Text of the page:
many wreaths of roses
and garlands of flowers
around your soft neck.

And with precious and royal perfume
you anointed yourself.

On soft beds you satisfied your passion.

And there was no dance,
no holy place
from which we were absent.”


They say that Leda once found
an egg—
like a hyacinth.


“Virginity, virginity
Where will you go when you've left me?”

“I'll never come back to you , bride,
I'll never come back to you.”


Sweet mother, I can't do my weaving—
Aphrodite has crushed me with desire
for a tender youth.


Like a sweet-apple
turning red
on the tip
of the topmost branch.
Forgotten by pickers.

Not forgotten—
they couldn't reach it.


Like a hyacinth
in the mountains
that shepherds crush underfoot.

Even on the ground
a purple flower.


To what shall I compare you, dear bridegroom?
To a slender shoot, I most liken you.


[Sappho compared the girl to an apple....she compared the bridegroom to Achilles, and likened the young man's deeds to the hero's.]
Himerius, (4th cent. A.D.), Or. 1.16


Raise high the roofbeams, carpenters!
              Hymenaon, Sing the wedding song!
Up with them!
              Hymenaon, Sing the wedding song!
A bridegroom taller than Ares!
              Hymenaon, Sing the wedding song!
Taller than a tall man!
              Hymenaon, Sing the wedding song!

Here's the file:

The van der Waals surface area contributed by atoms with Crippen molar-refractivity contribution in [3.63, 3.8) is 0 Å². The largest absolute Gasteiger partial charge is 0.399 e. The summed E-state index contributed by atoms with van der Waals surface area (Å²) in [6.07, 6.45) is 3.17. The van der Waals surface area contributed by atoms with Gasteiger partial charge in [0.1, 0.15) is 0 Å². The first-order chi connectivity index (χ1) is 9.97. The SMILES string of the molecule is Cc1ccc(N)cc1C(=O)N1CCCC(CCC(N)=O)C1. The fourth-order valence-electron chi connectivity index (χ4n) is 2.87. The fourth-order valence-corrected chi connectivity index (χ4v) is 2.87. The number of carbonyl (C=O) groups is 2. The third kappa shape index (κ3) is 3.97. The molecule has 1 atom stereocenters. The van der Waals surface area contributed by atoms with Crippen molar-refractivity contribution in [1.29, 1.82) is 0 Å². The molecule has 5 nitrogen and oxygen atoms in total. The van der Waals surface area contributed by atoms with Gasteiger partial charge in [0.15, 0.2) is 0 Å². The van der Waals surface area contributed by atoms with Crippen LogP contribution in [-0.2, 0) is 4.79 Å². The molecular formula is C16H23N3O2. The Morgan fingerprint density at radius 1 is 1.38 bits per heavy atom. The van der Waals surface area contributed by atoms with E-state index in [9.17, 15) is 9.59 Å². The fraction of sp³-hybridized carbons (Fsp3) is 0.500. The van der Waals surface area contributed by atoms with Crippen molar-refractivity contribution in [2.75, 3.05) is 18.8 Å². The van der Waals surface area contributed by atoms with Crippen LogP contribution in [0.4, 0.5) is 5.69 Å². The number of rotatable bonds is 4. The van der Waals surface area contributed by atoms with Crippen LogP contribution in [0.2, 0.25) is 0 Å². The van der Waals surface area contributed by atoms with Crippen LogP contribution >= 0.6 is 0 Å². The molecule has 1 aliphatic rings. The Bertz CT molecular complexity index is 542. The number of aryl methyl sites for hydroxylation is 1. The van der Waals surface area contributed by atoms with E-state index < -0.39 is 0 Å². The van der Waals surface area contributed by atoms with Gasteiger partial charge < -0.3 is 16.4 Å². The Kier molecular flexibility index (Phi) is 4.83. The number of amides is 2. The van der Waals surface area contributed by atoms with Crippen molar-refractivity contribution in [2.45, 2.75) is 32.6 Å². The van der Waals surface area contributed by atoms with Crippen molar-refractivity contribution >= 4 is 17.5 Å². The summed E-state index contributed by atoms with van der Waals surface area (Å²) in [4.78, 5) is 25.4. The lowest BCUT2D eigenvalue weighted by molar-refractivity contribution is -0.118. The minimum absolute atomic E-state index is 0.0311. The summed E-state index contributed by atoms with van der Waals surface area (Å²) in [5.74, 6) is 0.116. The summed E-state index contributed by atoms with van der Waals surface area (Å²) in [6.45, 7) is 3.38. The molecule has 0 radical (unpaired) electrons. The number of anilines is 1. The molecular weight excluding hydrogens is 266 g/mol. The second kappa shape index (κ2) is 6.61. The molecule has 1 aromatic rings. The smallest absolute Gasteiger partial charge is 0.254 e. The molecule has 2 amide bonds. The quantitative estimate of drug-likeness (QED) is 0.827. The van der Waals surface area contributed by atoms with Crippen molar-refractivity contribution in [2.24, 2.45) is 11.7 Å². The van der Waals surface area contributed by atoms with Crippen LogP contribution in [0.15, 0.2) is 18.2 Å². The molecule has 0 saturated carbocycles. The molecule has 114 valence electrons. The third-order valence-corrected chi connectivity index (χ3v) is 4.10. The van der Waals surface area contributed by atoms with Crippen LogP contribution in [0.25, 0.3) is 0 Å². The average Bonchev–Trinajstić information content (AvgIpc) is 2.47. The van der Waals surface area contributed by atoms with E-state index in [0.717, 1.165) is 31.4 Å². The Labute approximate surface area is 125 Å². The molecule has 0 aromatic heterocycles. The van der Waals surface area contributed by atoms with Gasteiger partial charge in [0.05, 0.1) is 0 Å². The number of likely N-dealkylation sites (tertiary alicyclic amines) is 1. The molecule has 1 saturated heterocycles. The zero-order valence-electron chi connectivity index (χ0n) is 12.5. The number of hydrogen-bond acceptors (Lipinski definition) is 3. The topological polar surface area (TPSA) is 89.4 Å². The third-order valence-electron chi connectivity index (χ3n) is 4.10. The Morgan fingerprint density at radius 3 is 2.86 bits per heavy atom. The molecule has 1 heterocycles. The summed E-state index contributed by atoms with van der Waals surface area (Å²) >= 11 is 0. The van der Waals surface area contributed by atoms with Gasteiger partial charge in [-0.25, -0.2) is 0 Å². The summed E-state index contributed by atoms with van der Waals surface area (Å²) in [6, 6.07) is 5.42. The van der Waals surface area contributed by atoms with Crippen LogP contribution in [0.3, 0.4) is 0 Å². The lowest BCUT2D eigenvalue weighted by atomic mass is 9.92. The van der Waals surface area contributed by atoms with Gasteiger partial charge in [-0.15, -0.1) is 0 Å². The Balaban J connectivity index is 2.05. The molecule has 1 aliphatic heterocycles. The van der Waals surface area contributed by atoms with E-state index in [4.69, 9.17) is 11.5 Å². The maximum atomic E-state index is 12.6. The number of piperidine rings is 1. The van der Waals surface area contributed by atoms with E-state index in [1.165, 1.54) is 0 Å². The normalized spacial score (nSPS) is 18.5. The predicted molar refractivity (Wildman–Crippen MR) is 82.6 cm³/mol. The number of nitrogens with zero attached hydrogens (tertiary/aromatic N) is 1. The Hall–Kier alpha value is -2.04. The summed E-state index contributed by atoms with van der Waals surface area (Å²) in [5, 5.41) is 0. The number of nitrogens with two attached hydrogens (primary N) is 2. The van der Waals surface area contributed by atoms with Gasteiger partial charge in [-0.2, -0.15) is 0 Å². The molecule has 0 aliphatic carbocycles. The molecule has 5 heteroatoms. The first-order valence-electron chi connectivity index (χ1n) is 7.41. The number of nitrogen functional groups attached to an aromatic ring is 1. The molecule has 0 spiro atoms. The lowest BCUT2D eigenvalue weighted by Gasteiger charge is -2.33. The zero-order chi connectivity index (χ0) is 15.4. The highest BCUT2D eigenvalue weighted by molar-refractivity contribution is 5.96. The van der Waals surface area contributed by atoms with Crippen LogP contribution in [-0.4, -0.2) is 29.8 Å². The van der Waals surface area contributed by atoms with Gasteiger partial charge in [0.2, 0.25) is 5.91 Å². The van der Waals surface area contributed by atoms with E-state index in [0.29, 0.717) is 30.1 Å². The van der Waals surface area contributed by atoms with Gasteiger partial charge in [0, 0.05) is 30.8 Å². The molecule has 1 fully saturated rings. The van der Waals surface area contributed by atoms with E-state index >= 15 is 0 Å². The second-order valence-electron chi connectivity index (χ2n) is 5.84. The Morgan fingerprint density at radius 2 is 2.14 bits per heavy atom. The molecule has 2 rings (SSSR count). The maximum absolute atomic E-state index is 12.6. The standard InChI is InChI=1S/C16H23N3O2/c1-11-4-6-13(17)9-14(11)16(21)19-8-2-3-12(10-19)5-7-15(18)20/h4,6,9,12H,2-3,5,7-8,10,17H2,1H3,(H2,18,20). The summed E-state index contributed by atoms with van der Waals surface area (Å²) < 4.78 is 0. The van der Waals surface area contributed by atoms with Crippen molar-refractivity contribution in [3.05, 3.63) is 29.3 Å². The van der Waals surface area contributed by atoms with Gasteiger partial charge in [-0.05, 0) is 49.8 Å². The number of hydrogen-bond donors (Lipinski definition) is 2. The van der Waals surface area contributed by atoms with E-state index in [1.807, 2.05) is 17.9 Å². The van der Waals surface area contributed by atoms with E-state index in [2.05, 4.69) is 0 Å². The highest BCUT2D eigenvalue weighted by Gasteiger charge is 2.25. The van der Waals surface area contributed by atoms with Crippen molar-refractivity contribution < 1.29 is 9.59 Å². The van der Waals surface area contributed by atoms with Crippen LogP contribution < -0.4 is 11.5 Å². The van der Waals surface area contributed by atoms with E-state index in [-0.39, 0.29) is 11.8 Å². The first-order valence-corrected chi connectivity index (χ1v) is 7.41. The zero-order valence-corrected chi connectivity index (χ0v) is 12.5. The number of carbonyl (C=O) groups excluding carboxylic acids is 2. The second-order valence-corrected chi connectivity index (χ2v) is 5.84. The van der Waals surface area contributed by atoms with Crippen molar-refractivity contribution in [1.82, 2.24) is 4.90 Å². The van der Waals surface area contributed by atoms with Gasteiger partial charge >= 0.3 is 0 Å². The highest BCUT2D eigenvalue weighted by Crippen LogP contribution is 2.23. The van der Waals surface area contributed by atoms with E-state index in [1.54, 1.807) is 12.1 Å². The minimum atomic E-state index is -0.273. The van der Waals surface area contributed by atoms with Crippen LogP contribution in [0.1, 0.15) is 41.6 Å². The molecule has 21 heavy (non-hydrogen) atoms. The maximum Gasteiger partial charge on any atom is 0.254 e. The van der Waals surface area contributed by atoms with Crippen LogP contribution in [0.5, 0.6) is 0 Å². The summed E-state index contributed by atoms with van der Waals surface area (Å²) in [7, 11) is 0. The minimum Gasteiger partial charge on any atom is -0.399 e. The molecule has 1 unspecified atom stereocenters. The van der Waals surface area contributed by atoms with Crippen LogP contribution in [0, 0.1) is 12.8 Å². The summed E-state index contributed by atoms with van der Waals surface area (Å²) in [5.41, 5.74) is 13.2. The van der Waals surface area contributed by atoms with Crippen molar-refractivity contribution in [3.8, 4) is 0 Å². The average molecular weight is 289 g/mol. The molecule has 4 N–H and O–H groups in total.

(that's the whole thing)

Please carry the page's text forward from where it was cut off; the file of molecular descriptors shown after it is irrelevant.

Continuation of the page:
Superior as the singer of Lesbos—
              Hymenaon, Sing the wedding song!
—to poets of other lands.


The Marriage of Hektor and Andromakhe

 ...The herald Idaios came...a swift messenger
 ...and the rest of Asia...unwilting glory (kleos aphthiton).
Hektor and his companions led the dark-eyed
luxuriant Andromakhe from holy Thebes and...Plakia
in ships upon the salty sea. Many golden bracelets and purple
robes..., intricately-worked ornaments,
countless silver cups and ivory.
Thus he spoke. And his dear father quickly leapt up.
And the story went to his friends through the broad city.
And the Trojans joined mules to smooth-running carriages.
And the whole band of women and...maidens got on.
Separately, the daughters of Priam...
And the unmarried men led horses beneath the chariots
and greatly...charioteers...

set forth into Troy...
And the sweet song of the flute mixed...
And the sound of the cymbals, and then the maidens
sang in clear tones a sacred song
and a divinely-sweet echo reached the sky...
And everywhere through the streets...
Mixing bowls and cups...
And myrrh and cassia and frankincense were mingled.
And the older women wailed aloud.
And all the men gave forth a high-pitched song,
calling on Apollo, the far-shooter, skilled in the lyre.
And they sang of Hektor and Andromakhe like to the gods.


Blessed bridegroom,
The marriage is accomplished as you prayed.
You have the maiden you prayed for.


I don't know what to do: I am of two minds.


For gold is Zeus' child.


I have a beautiful daughter
Like a golden flower
My beloved Kleis.
I would not trade her for all Lydia nor lovely...


When you lie dead, no one will remember you
For you have no share in the Muses' roses.
No, flitting aimlessly about,
You will wildly roam,
a shade amidst the shadowy dead.


Death is an evil.
That's what the gods think.
Or they would die.


Because you are dear to me
Marry a younger woman.
I don't dare live with a young man—
I'm older.

[1] Alternatively: “with varieties of brocaded flowers on your gown”—G.N.

Julia Dubnoff very kindly gave permission to include her translations of Sappho at Peithô's Web. She noted that her translations were originally created for a Harvard Core course C-14 sourcebook. The course was Greg Nagy's "The Concept of the Hero in Hellenic Civillization." The sourcebook was edited by Lynn Sawlivich.

column part

column part